Sunday, September 2, 2007
When The Summer is Over
When the summer is over you can feel it mostly in your heart. When the days stray too far from those August afternoons where your whole perspective is so warm you feel like a sunset within. The summer is over when you get that first chill in the morning. It rattles right down your spine as if winter itself shot a single icy raindrop down the opening in the back of your shirt. Winter gives you a taste, not the main course. Autumn is a hypnotist apetizer. A few chilly afternoons, a succession of rainy mornings, might as well be a swinging pocket watch in front of your mesmerized eyes. Fall's soothing psychologically pinpointed voice saying, its getting darker and darker and darker. Summer doesn't end all at once, it fades without permission. It kind of ends like accepting a love ones death. You deny it at first, you reminisce about it trying to bring it back until one day usually in October you accept it. That is when the summer is over. When you put on a sweater, summer is over. When you bury your face in the nape of a jacket, summer is over. When a cool drink makes your hand painfully cold instead of being a relief from the swelter, summer is over.
Summer is freedom. Its freedom from the indoors. Its freedom from clothing. Its freedom from force. Its movement and laughter and running and jumping and airplane winging your hands through the wind out the side of a car with the window down. Summer is the smell of charcoal burquette barbeque smoke. Summer is bike riding. Summer is outside dining. When you hug someone in summer you are not separated by layers of clothing. You can smell earth in the summer. You can sleep outdoors. You can be the type of free that only comes from going to get the mail barefoot.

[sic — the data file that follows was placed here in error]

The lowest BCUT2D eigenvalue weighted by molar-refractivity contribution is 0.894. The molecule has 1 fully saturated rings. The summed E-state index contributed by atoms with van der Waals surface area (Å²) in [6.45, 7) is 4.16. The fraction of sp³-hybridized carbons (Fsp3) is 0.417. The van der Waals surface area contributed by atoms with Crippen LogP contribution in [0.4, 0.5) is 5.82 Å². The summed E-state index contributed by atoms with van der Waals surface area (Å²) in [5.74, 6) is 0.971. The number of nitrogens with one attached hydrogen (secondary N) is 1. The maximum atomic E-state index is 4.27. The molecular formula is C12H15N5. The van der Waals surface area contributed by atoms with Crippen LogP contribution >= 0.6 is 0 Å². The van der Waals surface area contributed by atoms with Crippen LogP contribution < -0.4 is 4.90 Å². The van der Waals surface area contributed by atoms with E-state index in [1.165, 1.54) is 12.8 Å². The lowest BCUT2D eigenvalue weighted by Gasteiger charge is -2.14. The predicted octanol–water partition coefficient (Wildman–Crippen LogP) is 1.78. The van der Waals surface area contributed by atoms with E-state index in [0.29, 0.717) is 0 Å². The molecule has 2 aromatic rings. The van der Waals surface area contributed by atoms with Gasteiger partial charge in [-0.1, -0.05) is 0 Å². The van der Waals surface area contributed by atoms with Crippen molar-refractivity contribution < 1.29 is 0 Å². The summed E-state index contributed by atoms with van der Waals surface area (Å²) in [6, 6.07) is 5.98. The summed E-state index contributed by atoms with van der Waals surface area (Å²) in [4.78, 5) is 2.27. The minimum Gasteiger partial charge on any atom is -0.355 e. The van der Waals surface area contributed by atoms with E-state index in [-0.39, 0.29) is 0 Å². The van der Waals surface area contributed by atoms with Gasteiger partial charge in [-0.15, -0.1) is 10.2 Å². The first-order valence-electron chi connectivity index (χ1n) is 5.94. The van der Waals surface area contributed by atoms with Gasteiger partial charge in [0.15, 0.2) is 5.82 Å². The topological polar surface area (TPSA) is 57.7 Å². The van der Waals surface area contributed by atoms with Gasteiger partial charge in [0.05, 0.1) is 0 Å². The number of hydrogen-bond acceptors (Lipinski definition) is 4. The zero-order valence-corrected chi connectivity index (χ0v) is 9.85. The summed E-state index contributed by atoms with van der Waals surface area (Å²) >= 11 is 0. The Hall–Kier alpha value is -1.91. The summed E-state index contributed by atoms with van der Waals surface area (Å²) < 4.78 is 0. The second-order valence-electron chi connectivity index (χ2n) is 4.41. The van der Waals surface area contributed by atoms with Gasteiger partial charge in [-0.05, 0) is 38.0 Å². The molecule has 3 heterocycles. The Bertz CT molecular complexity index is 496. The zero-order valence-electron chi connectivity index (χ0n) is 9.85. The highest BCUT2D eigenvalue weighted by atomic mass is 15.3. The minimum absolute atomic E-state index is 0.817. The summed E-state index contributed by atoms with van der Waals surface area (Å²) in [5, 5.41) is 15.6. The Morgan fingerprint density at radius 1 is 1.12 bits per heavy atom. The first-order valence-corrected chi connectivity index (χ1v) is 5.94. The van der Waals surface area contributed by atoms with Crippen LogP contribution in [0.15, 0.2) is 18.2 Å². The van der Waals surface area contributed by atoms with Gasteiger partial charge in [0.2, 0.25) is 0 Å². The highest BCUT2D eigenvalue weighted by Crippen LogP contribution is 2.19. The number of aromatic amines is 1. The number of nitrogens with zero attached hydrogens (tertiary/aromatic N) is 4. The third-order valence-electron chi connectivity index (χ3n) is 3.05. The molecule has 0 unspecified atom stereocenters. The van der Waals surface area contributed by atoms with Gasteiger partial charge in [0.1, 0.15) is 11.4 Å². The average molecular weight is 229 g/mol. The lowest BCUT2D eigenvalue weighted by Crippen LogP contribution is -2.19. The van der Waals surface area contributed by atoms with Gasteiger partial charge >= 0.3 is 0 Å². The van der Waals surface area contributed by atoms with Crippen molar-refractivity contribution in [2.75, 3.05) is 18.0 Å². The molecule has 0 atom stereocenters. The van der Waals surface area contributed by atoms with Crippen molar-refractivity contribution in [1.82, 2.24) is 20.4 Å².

Summer must end though. The sweet is never so sweet with out the bitter. What is a summer romance without a fall tragedy. Tears feel unnatural against a summer sky. Tears are suited for the sting that can only come from a icy early winter evening. Fall is that descent from glory to tragedy that we need yearly to remind us to enjoy the explosions of joy that happen at times. Summer would be commonplace without the fall. The fall from warmth. The fall from freedom. The fall from content hours of late setting suns. We need the icy fall to wake us up from our dreams. We need the freezing kiss of wind that reminds us we are not immortal. Without that cold, falling reality check we would go on living forever. And, what is life without death.